By Alan Cooperman
Washington Post Staff Writer
Thursday, February 23, 2006
Pope Benedict XVI named 15 cardinals yesterday, including an outspoken critic of China's record on human rights and two Americans who have played pivotal roles in responding to the clergy sex abuse scandal.
One of the Americans is a former Washington resident, Archbishop Sean P. O'Malley of Boston. He headed the Washington Archdiocese's outreach effort to Latinos during the 1970s and early '80s, winning the enduring affection of some of the city's poorest residents by leading them in a battle to reclaim a rat-infested building in Adams Morgan.
"There were cries of jubilation throughout the city today," said Michele Bowe, a board member of the archdiocese's Spanish Catholic Center, which O'Malley headed from 1973 to 1978.
Yesterday's appointments were Benedict's first chance to put his stamp on the College of Cardinals, the group of prelates that will someday choose his successor. Most of the choices were expected. But there were a few surprises, most notably Joseph Zen Ze-Kiun, the bishop of Hong Kong.
Cardinals usually are plucked from the ranks of archbishops, and Zen's rapid elevation was widely seen as a sign of solidarity with underground Catholics in China.
The pope "didn't name a lot of cardinals this time. A lot of dioceses that typically get appointments didn't. This shows his priority for China," Zen, 74, told reporters in Hong Kong, confirming his reputation for bluntness.
The new U.S. cardinals, who with the others will be formally installed in a March 24 ceremony at the Vatican, are O'Malley, 61, and the former archbishop of San Francisco, William J. Levada.
The awarding of a cardinal's red hat to Levada, 69, had been virtually automatic since Benedict chose him last May to head the Congregation for the Doctrine of the Faith, which serves as the Vatican's enforcer of doctrinal orthodoxy and oversees the church's handling of sex abuse allegations worldwide. Benedict held that powerful post for two decades before his election as pope last April.
The selection of O'Malley was less certain. The Boston Archdiocese traditionally has been headed by a cardinal. Yet O'Malley "is probably going to be the most controversial name on this list," said the Rev. Anthony J. Figueiredo, a professor of theology at Seton Hall University who has served as a special assistant to Benedict.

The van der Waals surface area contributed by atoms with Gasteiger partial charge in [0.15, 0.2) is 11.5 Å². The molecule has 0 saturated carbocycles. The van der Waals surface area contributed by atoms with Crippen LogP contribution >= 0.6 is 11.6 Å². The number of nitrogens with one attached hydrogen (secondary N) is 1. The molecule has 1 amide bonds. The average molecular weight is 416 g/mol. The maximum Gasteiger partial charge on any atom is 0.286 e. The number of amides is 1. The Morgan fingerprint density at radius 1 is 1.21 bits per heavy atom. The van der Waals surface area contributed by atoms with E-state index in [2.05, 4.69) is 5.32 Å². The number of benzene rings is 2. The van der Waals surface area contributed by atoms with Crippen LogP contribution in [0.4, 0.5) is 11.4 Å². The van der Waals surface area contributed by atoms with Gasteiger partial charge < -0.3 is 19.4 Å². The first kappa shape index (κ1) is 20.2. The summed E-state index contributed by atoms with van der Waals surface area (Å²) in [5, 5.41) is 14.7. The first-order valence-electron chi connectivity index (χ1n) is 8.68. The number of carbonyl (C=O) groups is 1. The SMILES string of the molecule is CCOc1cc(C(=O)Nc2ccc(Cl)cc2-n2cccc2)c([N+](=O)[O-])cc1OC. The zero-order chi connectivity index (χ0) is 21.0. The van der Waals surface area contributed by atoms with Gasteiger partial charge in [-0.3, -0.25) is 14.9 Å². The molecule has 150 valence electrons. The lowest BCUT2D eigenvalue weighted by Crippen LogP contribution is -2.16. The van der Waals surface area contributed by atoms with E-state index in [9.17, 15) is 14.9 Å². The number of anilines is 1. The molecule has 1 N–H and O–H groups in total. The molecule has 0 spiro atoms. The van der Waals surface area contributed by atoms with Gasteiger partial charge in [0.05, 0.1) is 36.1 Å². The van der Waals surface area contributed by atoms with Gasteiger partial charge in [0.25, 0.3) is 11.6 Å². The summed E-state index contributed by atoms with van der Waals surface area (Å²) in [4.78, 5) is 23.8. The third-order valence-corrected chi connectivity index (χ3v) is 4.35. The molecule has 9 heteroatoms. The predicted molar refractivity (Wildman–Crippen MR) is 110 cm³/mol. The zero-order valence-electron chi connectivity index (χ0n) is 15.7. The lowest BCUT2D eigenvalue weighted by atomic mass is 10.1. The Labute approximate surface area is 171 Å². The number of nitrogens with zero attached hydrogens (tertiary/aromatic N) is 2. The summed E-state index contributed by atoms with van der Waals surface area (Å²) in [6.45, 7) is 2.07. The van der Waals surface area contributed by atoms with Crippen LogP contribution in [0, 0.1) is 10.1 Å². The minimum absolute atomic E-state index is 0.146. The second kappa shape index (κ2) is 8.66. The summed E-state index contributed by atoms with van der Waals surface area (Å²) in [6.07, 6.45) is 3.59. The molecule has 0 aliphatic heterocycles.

Although O'Malley is "a very fine bishop, a very holy man, some people will question whether the time is right for Boston, given the history of that diocese in recent times," Figueiredo said, referring to the sex abuse scandal that erupted four years ago.
O'Malley is one of the Roman Catholic Church's consummate fix-it men. Before Pope John Paul II appointed him to replace the disgraced Cardinal Bernard F. Law as Boston's archbishop in 2003, the Vatican sent him to clean up two other dioceses badly tarnished by sex abuse cases: Fall River, Mass., and Palm Beach, Fla.
As a Capuchin Franciscan friar, O'Malley lives under a vow of poverty. He is remembered in Washington for moving into an 83-unit apartment complex on 16th Street NW to help the tenants fight eviction, oust crack users and win the city's help to buy the building. Some of those tenants still call him "Padre Sean."
Before he slept on the floor of that building, O'Malley slept on a wooden bed without a mattress in a Capuchin monastery, said Catholic University professor Bruno Damiani, who supervised his 1970 doctoral dissertation. "What's unusual is the simplicity and humility of the person, his complete unpretentiousness," he said.
Those traits at first won plaudits for O'Malley in Boston, where he sold the archbishop's mansion to help fund an $85 million settlement with victims of sex abuse. More recently, however, he has run into criticism for closing parishes and offering smaller sums to victims.
By naming O'Malley as a cardinal, Benedict is signaling his confidence, said George Weigel, author of "God's Choice," a book about the German-born pope. "I hope that this means the new Cardinal O'Malley will have even greater authority and capacity to get on with the reform of the church in Boston," Weigel said.
Benedict's appointments bring the number of U.S. cardinals to 15, although two -- Fordham University theologian Avery Dulles and retired Philadelphia archbishop Anthony Bevilacqua -- are older than 80 and, thus, ineligible to vote for the next pope.
Altogether, 12 of the 15 men named by Benedict are younger than 80, bringing the number of voting cardinals to 120, the limit established by Pope Paul VI. The pontiff said his choices "reflect the universality of the church." They came from 11 countries and included three members of the curia, the church's Roman bureaucracy: Levada, Italian Archbishop Agostino Vallini and Slovenian Archbishop Franc Rode.
In addition, the pope named the heads of nine major archdioceses: Bologna, Italy; Bordeaux, France; Boston; Caracas, Venezuela; Hong Kong; Krakow, Poland; Manila; Seoul; and Toledo, Spain. And he rewarded three prelates older than 80 for their long service to the church: Italian Archbishop Andrea Cordero Lanza di Montezemolo, Ghanaian Archbishop Peter Poreku Dery, and the Rev. Albert Vanhoye, a French Jesuit.